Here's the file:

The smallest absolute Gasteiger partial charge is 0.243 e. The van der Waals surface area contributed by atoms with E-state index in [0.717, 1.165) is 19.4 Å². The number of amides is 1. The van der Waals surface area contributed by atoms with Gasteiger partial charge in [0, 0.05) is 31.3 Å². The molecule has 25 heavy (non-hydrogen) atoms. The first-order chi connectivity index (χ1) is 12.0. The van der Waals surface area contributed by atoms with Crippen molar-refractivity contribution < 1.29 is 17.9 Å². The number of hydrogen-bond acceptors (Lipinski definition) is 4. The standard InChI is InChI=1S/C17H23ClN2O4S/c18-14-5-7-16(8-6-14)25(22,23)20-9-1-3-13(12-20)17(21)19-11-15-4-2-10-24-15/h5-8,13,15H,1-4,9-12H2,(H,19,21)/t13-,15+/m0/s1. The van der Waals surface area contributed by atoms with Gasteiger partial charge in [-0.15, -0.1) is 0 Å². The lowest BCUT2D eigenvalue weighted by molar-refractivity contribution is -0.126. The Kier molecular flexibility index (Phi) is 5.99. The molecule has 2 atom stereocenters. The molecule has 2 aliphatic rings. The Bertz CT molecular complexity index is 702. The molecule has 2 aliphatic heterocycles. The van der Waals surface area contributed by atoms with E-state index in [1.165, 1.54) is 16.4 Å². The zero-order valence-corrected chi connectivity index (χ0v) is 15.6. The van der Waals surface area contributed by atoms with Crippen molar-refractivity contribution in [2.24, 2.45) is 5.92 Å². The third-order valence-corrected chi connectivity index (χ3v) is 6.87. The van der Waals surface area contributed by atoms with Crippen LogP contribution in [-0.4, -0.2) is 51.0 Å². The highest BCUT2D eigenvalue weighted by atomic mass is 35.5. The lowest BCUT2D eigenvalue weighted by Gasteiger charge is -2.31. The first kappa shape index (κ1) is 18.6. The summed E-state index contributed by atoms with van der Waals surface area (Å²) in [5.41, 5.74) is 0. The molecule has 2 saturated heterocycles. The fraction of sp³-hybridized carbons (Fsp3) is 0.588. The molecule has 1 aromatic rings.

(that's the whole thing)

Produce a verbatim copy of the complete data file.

The smallest absolute Gasteiger partial charge is 0.243 e. The van der Waals surface area contributed by atoms with E-state index in [0.717, 1.165) is 19.4 Å². The number of amides is 1. The van der Waals surface area contributed by atoms with Gasteiger partial charge in [0, 0.05) is 31.3 Å². The molecule has 25 heavy (non-hydrogen) atoms. The first-order chi connectivity index (χ1) is 12.0. The van der Waals surface area contributed by atoms with Crippen molar-refractivity contribution < 1.29 is 17.9 Å². The number of hydrogen-bond acceptors (Lipinski definition) is 4. The standard InChI is InChI=1S/C17H23ClN2O4S/c18-14-5-7-16(8-6-14)25(22,23)20-9-1-3-13(12-20)17(21)19-11-15-4-2-10-24-15/h5-8,13,15H,1-4,9-12H2,(H,19,21)/t13-,15+/m0/s1. The van der Waals surface area contributed by atoms with Gasteiger partial charge in [-0.15, -0.1) is 0 Å². The lowest BCUT2D eigenvalue weighted by molar-refractivity contribution is -0.126. The Kier molecular flexibility index (Phi) is 5.99. The molecule has 2 atom stereocenters. The molecule has 2 aliphatic rings. The Bertz CT molecular complexity index is 702. The molecule has 2 aliphatic heterocycles. The van der Waals surface area contributed by atoms with E-state index in [1.165, 1.54) is 16.4 Å². The zero-order valence-corrected chi connectivity index (χ0v) is 15.6. The van der Waals surface area contributed by atoms with Crippen molar-refractivity contribution in [2.24, 2.45) is 5.92 Å². The third-order valence-corrected chi connectivity index (χ3v) is 6.87. The van der Waals surface area contributed by atoms with Crippen LogP contribution in [-0.4, -0.2) is 51.0 Å². The highest BCUT2D eigenvalue weighted by atomic mass is 35.5. The lowest BCUT2D eigenvalue weighted by Gasteiger charge is -2.31. The first kappa shape index (κ1) is 18.6. The summed E-state index contributed by atoms with van der Waals surface area (Å²) in [5.41, 5.74) is 0. The molecule has 2 saturated heterocycles. The fraction of sp³-hybridized carbons (Fsp3) is 0.588. The molecule has 1 aromatic rings.